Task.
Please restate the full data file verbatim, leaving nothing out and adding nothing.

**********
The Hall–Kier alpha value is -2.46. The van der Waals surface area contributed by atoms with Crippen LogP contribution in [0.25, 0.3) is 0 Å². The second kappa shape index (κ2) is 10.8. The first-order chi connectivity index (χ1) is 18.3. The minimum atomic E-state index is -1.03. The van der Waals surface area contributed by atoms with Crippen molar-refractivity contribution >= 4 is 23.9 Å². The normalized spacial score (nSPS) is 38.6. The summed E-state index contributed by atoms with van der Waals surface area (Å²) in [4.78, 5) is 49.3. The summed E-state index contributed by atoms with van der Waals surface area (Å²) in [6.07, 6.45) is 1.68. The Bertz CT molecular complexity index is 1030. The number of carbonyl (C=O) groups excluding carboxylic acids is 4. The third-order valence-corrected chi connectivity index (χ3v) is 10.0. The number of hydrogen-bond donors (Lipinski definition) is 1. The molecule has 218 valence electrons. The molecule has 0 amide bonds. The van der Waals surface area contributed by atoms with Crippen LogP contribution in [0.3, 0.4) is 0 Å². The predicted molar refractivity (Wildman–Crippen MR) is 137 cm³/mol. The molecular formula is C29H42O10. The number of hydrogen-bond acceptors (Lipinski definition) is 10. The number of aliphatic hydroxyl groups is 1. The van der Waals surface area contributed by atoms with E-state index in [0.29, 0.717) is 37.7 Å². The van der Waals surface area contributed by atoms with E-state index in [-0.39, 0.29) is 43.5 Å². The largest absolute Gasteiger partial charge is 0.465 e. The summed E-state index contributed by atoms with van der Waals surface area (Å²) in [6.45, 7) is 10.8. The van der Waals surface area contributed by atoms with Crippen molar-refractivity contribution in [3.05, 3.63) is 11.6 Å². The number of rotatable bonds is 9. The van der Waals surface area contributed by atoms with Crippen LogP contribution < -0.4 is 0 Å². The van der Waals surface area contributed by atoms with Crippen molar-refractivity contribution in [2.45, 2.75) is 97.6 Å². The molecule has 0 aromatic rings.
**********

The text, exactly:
The Hall–Kier alpha value is -2.46. The van der Waals surface area contributed by atoms with Crippen LogP contribution in [0.25, 0.3) is 0 Å². The second kappa shape index (κ2) is 10.8. The first-order chi connectivity index (χ1) is 18.3. The minimum atomic E-state index is -1.03. The van der Waals surface area contributed by atoms with Crippen molar-refractivity contribution >= 4 is 23.9 Å². The normalized spacial score (nSPS) is 38.6. The summed E-state index contributed by atoms with van der Waals surface area (Å²) in [4.78, 5) is 49.3. The summed E-state index contributed by atoms with van der Waals surface area (Å²) in [6.07, 6.45) is 1.68. The Bertz CT molecular complexity index is 1030. The number of carbonyl (C=O) groups excluding carboxylic acids is 4. The third-order valence-corrected chi connectivity index (χ3v) is 10.0. The number of hydrogen-bond donors (Lipinski definition) is 1. The molecule has 218 valence electrons. The molecule has 0 amide bonds. The van der Waals surface area contributed by atoms with Crippen LogP contribution in [0.3, 0.4) is 0 Å². The predicted molar refractivity (Wildman–Crippen MR) is 137 cm³/mol. The molecular formula is C29H42O10. The number of hydrogen-bond acceptors (Lipinski definition) is 10. The number of aliphatic hydroxyl groups is 1. The van der Waals surface area contributed by atoms with E-state index in [0.29, 0.717) is 37.7 Å². The van der Waals surface area contributed by atoms with E-state index in [-0.39, 0.29) is 43.5 Å². The largest absolute Gasteiger partial charge is 0.465 e. The summed E-state index contributed by atoms with van der Waals surface area (Å²) in [6.45, 7) is 10.8. The van der Waals surface area contributed by atoms with Crippen molar-refractivity contribution in [3.05, 3.63) is 11.6 Å². The number of rotatable bonds is 9. The van der Waals surface area contributed by atoms with Crippen LogP contribution < -0.4 is 0 Å². The van der Waals surface area contributed by atoms with Crippen molar-refractivity contribution in [2.45, 2.75) is 97.6 Å². The molecule has 0 aromatic rings.